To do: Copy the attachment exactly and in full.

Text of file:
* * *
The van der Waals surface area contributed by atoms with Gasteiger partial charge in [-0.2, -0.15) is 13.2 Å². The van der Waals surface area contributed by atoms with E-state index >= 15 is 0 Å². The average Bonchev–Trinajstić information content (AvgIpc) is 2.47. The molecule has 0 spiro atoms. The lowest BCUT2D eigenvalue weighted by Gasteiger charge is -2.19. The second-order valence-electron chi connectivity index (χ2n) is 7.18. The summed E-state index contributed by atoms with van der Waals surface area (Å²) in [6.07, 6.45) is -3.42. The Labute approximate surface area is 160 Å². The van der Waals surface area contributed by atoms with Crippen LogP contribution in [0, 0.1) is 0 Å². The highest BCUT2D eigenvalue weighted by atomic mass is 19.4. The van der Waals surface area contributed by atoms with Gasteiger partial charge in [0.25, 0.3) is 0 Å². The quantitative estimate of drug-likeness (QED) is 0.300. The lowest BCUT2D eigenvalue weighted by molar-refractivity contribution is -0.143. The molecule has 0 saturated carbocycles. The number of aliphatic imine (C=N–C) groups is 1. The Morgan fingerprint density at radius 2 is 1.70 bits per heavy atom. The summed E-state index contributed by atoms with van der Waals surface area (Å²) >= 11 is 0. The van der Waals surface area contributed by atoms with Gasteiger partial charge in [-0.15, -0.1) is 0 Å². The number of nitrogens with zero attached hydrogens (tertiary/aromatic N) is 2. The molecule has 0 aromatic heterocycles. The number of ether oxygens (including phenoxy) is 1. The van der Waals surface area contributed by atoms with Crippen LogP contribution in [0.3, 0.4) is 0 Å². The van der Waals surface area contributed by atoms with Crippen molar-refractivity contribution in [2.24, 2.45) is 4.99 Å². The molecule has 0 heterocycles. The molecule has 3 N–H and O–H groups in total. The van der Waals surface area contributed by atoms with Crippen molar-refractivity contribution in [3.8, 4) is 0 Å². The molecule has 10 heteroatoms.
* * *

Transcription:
The van der Waals surface area contributed by atoms with Gasteiger partial charge in [-0.2, -0.15) is 13.2 Å². The van der Waals surface area contributed by atoms with E-state index >= 15 is 0 Å². The average Bonchev–Trinajstić information content (AvgIpc) is 2.47. The molecule has 0 spiro atoms. The lowest BCUT2D eigenvalue weighted by Gasteiger charge is -2.19. The second-order valence-electron chi connectivity index (χ2n) is 7.18. The summed E-state index contributed by atoms with van der Waals surface area (Å²) in [6.07, 6.45) is -3.42. The Labute approximate surface area is 160 Å². The van der Waals surface area contributed by atoms with Crippen LogP contribution in [0, 0.1) is 0 Å². The highest BCUT2D eigenvalue weighted by atomic mass is 19.4. The van der Waals surface area contributed by atoms with Gasteiger partial charge in [0.25, 0.3) is 0 Å². The quantitative estimate of drug-likeness (QED) is 0.300. The lowest BCUT2D eigenvalue weighted by molar-refractivity contribution is -0.143. The molecule has 0 saturated carbocycles. The number of aliphatic imine (C=N–C) groups is 1. The Morgan fingerprint density at radius 2 is 1.70 bits per heavy atom. The summed E-state index contributed by atoms with van der Waals surface area (Å²) >= 11 is 0. The van der Waals surface area contributed by atoms with Gasteiger partial charge in [-0.15, -0.1) is 0 Å². The number of nitrogens with zero attached hydrogens (tertiary/aromatic N) is 2. The molecule has 0 aromatic heterocycles. The number of ether oxygens (including phenoxy) is 1. The van der Waals surface area contributed by atoms with Crippen LogP contribution in [0.3, 0.4) is 0 Å². The van der Waals surface area contributed by atoms with Crippen molar-refractivity contribution in [2.24, 2.45) is 4.99 Å². The molecule has 0 heterocycles. The molecule has 3 N–H and O–H groups in total. The van der Waals surface area contributed by atoms with Crippen molar-refractivity contribution in [3.8, 4) is 0 Å². The molecule has 10 heteroatoms.